CAIRO street scenes, birds eye views and such

Image may contain: outdoor

Cairo looking west on the B&O Railroad, image from a post card circa 1910. B&O mainline through town in center, side track to the right and the left is an interchange track with the narrow gauged C&K Railroad. In the distance the Iron truss RR bridge, the Cairo depot on the right and the Bank building as the highest building on the right.

No photo description available.

Enlargement of a portion of the 1899 Fowler map of Cairo.
the center is the iron B&O Railroad bridge
Image may contain: sky and outdoor

Circa 1900 photo of Cairo looking west. Noted are the covered bridge back left , the boarding house/ hotel Omega in the foreground where the new Cairo bank building site and the road UNDER that boardwalk is the road to Overton Heights. This is the only view of this section of the often remembered boardwalk though town I recall seeing. Note the masonic/ Flesher/ drugstore building was not yet constructed and the biggest of our towns hotel – in the center of the photo- has not yet burned down. It was The Dunlop Hotel (spelling?)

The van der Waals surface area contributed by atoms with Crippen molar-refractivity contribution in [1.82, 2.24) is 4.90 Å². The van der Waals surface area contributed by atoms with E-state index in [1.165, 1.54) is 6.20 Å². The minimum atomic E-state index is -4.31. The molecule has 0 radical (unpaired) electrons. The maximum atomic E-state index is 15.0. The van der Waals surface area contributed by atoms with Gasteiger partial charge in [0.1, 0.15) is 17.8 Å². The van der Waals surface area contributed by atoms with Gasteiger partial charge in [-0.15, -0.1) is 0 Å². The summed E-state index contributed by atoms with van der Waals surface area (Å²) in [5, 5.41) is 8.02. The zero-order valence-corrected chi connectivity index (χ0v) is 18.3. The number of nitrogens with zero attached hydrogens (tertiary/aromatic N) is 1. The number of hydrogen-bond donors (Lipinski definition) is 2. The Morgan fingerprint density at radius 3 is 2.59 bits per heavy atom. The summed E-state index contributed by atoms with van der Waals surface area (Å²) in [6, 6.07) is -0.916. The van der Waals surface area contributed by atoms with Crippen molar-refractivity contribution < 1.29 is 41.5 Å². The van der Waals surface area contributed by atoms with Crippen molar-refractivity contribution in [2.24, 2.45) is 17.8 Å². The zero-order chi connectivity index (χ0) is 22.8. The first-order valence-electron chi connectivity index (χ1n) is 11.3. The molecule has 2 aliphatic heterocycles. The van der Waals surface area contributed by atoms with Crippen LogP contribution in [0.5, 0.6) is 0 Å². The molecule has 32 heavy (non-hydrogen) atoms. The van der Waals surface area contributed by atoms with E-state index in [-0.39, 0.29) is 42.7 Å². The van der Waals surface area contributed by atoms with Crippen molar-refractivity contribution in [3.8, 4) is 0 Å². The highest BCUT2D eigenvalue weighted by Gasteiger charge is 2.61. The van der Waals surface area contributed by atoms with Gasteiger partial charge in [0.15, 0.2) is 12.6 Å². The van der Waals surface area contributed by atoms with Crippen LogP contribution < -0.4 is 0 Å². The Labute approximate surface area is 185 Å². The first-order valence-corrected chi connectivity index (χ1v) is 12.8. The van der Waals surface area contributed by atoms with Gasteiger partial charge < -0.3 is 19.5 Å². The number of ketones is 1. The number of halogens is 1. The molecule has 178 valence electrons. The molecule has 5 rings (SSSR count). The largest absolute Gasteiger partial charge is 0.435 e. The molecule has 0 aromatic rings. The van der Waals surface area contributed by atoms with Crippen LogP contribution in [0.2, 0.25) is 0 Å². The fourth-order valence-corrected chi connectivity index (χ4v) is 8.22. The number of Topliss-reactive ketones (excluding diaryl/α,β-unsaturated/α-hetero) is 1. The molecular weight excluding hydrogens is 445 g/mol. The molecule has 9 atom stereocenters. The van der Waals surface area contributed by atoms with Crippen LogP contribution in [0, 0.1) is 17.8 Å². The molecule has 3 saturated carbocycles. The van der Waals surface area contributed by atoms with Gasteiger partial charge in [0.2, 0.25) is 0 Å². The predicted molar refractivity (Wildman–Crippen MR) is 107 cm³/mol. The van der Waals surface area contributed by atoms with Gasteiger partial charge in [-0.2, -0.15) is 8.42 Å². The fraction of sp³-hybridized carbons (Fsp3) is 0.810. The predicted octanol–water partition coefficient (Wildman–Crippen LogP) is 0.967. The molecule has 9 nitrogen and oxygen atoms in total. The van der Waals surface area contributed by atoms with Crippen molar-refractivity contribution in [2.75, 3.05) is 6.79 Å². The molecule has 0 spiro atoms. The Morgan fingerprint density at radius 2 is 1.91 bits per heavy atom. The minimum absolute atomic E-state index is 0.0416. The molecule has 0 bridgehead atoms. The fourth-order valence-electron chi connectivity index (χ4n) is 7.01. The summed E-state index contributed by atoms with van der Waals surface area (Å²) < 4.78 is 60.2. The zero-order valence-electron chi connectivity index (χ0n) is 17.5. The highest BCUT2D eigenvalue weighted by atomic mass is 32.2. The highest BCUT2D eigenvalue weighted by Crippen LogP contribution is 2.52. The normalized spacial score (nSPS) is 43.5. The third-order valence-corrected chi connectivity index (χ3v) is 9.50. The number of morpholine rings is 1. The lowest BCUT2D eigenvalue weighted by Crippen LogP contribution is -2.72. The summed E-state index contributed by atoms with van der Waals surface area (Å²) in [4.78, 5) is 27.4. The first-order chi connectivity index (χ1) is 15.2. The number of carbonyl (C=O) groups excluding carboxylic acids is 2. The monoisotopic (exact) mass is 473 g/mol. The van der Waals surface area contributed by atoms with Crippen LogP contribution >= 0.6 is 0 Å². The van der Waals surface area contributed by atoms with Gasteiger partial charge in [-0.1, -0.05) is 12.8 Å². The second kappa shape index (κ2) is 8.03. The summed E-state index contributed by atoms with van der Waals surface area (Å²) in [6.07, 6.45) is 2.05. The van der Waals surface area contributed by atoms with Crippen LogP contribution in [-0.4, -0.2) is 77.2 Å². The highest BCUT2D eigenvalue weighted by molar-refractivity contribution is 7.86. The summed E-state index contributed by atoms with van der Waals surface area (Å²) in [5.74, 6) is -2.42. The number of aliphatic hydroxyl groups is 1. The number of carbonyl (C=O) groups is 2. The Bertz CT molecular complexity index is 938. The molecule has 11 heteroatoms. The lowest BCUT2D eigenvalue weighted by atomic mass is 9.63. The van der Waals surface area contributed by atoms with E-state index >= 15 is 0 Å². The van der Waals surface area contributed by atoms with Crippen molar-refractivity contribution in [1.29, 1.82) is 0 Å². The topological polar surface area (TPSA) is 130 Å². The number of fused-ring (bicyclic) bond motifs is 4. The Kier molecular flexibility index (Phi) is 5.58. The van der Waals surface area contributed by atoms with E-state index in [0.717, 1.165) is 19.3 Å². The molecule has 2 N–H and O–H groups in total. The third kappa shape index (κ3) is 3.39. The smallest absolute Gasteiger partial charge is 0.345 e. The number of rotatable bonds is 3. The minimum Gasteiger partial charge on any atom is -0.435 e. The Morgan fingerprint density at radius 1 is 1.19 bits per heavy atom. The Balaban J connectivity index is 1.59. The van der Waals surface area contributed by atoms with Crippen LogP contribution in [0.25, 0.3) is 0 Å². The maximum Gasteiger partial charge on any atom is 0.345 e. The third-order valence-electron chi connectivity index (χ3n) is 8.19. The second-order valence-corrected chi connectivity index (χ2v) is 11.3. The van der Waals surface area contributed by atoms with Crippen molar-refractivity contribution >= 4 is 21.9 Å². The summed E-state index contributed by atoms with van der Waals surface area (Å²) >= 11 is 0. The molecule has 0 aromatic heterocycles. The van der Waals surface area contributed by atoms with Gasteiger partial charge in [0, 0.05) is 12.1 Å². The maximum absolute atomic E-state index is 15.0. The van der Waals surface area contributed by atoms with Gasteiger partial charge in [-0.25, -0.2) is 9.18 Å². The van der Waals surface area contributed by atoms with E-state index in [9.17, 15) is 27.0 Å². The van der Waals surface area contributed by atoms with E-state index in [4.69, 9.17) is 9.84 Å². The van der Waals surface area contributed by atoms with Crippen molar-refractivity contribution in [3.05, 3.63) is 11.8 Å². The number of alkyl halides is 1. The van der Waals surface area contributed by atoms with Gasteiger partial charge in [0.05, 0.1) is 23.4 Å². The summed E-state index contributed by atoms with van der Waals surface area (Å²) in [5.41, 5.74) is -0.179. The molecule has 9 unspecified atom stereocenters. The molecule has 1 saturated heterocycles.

Photo found on the North Bend Railtrail site.

(Paula Robbins) In pictures of Ritchie County from this era, I’m always startled at how little forest existed at that time. It seems that within the first century after European settlement, most of the forest was clear cut.

Indeed. by 1900 almost all of the county had been cleared for farming. Wood lands were uncommon and things like deer ceased to exist – my father recalls someone shooting a deer and the entire community coming to see.. When the population predominately lived entirely off the land it was very much an agrarian community. Good observation Paula!

Image may contain: tree and outdoor

1913 post marked post card of College Street, Cairo. The school is down the street on the right- with bell tower. It was across from the swinging bridge location that is yet in use. During my life in Cairo the old school lot, on College St, was the school bus garage. So this is looking from the turn where Peg and Wayne Haugh lived during much of my life and the street would end where later Clyde and Leota Marshall would add their “new” house

Leave a Reply

Your email address will not be published. Required fields are marked *